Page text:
”Reading one book is like eating one potato chipDiane Duane
I moved to England form Russia at the age of 11. Without knowing the language at all I enrolled into secondary school in East London. To say this was a challenge would be an understatement. I was trying to make friends and achieve high grades simultaneously, trouble was- I didn’t understand what anyone was saying. My English teacher advised that I invest more time in reading. She suggested that I read children’s books like The Gruffalo and The Tiger Who Came to Tea. Once I grasped these simple texts, I would challenge myself to read teen fiction, then modern classics and then classics. I was trying to mimic the reading history of an average English-speaking reader. Only very quickly, I had a lot to catch up on.
My love for literature is deeply rooted in the way I learnt the English language. Book by book, novel by novel I found that my language was improving. In some ways this process was rather addictive. I was not only improving my English but also reading fantastic stories about interesting characters.
This continued in university as I studied philosophy. Trips to the library were part of my a daily routine, piles of secondhand books on the floor as well as mountains of photocopies on my desk… This was how l had become accustomed to living at uni. As I was learning the language at secondary school, learning philosophy at university and now developing my career – through literature.
Books are often recommended during conversation which helps get the team on the same page, pun intended.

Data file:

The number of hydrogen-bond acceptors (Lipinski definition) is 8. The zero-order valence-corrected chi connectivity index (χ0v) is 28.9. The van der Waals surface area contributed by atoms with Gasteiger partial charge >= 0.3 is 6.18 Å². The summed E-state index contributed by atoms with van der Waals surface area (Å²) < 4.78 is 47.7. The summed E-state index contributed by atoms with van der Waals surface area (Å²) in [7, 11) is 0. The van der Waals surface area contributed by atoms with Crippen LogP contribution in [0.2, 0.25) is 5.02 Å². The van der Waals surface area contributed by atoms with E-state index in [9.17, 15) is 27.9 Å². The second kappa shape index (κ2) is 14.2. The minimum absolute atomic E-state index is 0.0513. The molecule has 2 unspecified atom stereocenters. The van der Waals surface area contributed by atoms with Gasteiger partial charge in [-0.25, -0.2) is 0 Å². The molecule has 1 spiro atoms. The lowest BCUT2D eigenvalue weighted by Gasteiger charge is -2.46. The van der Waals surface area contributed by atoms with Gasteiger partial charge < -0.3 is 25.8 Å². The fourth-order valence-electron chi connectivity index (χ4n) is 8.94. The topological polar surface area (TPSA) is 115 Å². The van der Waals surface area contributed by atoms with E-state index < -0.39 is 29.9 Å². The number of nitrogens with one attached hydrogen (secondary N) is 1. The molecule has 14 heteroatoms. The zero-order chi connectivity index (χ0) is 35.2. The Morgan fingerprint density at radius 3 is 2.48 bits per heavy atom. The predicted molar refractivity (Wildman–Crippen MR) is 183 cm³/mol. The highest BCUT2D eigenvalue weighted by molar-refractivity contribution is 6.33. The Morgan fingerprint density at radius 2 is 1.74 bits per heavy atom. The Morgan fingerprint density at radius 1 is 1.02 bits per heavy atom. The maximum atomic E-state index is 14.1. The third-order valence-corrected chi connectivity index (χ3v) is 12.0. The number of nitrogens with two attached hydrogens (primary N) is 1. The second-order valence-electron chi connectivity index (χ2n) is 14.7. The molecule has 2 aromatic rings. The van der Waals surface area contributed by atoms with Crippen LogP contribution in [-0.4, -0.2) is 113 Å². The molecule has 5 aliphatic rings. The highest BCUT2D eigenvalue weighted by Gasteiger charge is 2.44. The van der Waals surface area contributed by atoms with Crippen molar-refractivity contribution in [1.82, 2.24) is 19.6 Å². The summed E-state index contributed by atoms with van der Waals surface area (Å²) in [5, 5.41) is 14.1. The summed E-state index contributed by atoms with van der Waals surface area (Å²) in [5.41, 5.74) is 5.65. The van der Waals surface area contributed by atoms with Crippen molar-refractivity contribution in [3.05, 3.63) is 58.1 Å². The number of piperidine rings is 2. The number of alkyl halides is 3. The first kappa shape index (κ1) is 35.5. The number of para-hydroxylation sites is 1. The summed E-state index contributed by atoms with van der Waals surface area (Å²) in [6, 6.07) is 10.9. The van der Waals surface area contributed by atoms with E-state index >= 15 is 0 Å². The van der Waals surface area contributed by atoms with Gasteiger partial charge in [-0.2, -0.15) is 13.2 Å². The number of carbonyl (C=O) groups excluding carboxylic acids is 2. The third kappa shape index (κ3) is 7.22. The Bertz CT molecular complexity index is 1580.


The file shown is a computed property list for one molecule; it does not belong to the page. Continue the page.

”Think before you speak. Read before you thinkFran Lebowitz
Our library has given me access to lots of literature on business and marketing that I wouldn’t have heard about. Access to these books has made the work culture focus on development and learning.
Instead of simply suggesting a book to read on marketing strategies, Christian will literally hand me the book. I have learnt marketing and business ideas, more importantly I understood them despite not studying the subject in university.
Our studio library brings a comforting atmosphere to the working day. Our studio is a creative hub and this comes across in the deco. We have colour organised LEGO, statues of previous projects, toys and prints on the walls. The shelves filled with literature make even more so comfortable to work in.
I have found that having a small library at my workplace has shaped the work culture. It has also given me the right tools to fulfil the ‘continuous improvement’ core value of Picturesmith.
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